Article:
Saadawi began writing early in her career. Her earliest writings include a selection of short stories entitled I Learned Love (1957) and her first novel, Memoirs of a Woman Doctor (1958). She has since written numerous novels and short stories and a personal memoir, Memoir from the Women’s Prison (1986). Saadawi has been published in a number of anthologies, and her work has been translated from the original Arabic into more than 30 languages,[20] including English, French, German, Spanish, Portuguese, Swedish, Norwegian, Danish, Italian, Dutch, Finnish, Indonesian, Japanese, Persian, Turkish, Urdu and others.

In 1972, she published her first work of non-fiction, Women and Sex, which evoked the antagonism of highly placed political and theological authorities. It also led to her dismissal at the Ministry of Health. Other works include The Hidden Face of Eve, God Dies by the Nile, The Circling Song, Searching, The Fall of the Imam and Woman at Point Zero.

She contributed the piece “When a woman rebels” to the 1984 anthology Sisterhood Is Global, edited by Robin Morgan.

Saadawi’s novel Zeina was published in Lebanon in 2009. The French translation was published under the pseudonym Nawal Zeinab el Sayed, using her mother’s maiden name.

She sees the question of translation into English or French as “a big problem” linked to the fact that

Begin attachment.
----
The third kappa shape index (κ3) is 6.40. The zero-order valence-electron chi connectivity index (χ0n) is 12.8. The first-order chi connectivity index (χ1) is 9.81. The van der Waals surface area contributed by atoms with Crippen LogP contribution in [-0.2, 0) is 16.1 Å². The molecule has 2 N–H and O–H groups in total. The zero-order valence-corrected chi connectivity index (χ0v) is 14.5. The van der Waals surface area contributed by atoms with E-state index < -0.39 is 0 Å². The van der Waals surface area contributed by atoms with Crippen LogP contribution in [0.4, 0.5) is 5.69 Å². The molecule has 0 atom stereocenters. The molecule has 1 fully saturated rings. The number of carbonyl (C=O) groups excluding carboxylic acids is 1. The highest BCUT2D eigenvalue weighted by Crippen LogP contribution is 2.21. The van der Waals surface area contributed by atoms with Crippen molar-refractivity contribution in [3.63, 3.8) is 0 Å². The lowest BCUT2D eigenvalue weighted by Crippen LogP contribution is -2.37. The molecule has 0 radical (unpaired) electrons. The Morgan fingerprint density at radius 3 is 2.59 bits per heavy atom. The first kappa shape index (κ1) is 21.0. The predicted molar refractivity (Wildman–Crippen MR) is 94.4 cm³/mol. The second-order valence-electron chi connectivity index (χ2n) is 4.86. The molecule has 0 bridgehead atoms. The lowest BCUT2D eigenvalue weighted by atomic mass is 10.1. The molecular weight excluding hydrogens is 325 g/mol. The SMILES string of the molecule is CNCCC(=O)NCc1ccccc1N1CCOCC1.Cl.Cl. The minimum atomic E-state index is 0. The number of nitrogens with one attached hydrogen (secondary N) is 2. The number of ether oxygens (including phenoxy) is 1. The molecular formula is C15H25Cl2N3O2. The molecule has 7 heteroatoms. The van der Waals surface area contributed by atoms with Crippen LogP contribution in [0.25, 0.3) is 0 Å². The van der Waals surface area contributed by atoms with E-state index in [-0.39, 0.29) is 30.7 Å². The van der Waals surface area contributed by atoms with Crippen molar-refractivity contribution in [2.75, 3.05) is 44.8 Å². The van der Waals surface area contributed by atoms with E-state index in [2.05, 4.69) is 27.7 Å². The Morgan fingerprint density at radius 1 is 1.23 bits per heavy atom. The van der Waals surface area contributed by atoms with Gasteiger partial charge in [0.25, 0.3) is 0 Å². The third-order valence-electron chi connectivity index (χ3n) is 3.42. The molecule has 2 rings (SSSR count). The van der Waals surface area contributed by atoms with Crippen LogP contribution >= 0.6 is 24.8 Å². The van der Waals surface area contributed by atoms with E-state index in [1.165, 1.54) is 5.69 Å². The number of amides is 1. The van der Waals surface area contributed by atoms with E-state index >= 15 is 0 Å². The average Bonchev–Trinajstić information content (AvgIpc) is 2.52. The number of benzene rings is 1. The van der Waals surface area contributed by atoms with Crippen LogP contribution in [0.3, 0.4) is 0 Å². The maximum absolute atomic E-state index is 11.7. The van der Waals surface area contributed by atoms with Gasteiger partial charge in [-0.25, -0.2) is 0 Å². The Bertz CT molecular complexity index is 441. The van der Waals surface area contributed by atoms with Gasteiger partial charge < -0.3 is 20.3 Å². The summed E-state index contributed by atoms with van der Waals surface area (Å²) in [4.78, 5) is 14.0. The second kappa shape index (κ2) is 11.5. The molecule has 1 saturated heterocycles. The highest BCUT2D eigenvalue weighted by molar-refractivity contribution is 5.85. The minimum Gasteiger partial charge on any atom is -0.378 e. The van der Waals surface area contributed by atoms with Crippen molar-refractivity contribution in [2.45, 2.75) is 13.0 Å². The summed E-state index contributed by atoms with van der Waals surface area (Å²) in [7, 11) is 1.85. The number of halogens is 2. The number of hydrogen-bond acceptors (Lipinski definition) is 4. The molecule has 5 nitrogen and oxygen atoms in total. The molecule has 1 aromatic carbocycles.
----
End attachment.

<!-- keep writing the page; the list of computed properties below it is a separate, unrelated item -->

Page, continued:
“the colonial capitalist powers are mainly English- or French-speaking…. I am still ignored by big literary powers in the world, because I write in Arabic, and also because I am critical of the colonial, capitalist, racist, patriarchal mind set of the super-powers.”


In a 2002 lecture at the University of California, Saadawi described the US-led war on Afghanistan as “a war to exploit the oil in the region”, and US foreign policy and its support of Israel as “real terrorism”.Saadawi has opined that Egyptians are forced into poverty by US aid.


Malti-Douglas, Fedwa. Woman’s Body, Woman’s Word: Gender and Discourse in Arabo-Islamic Writing. Princeton, 1991. Discusses alSa’dawi’s fiction and sets it in the broader context of corporality and Arabo-Islamic prose, classical and modern.

Malti-Douglas, Fedwa. Men, Women, and God(s): Nawal El Sadawi Writes Arab Feminism. Berkeley, 1995. In-depth analysis of al-Sa’dawi’s literary writings.

Sa`dawi, Nawal al-. The Hidden Face of Eve: Women in the Arab World. Translated by Sherif Hetata. London, 1980. Classic work on the status of women and Arab feminism; originally published in Arabic as Al-Wajh al-`Ari lil-Mar’ah al-`Arabiyah.

Tarabishi, Jurj. Woman against Her Sex: A Critique of Nawal elSaadawi. Translated by Basil Hatim and Elisabeth Orsini. London, 1988. Translation of a psychoanalytic work very critical of alSa’dawi’s positions, which appeared in Arabic under the title Untha didda al-Unuthah. Al-Sa’dawi appended a response to the English translation.

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Azhar Niaz Article's Source: http://islamicus.org/sadawi-nawal-al/

  • writerPosted On: July 21, 2017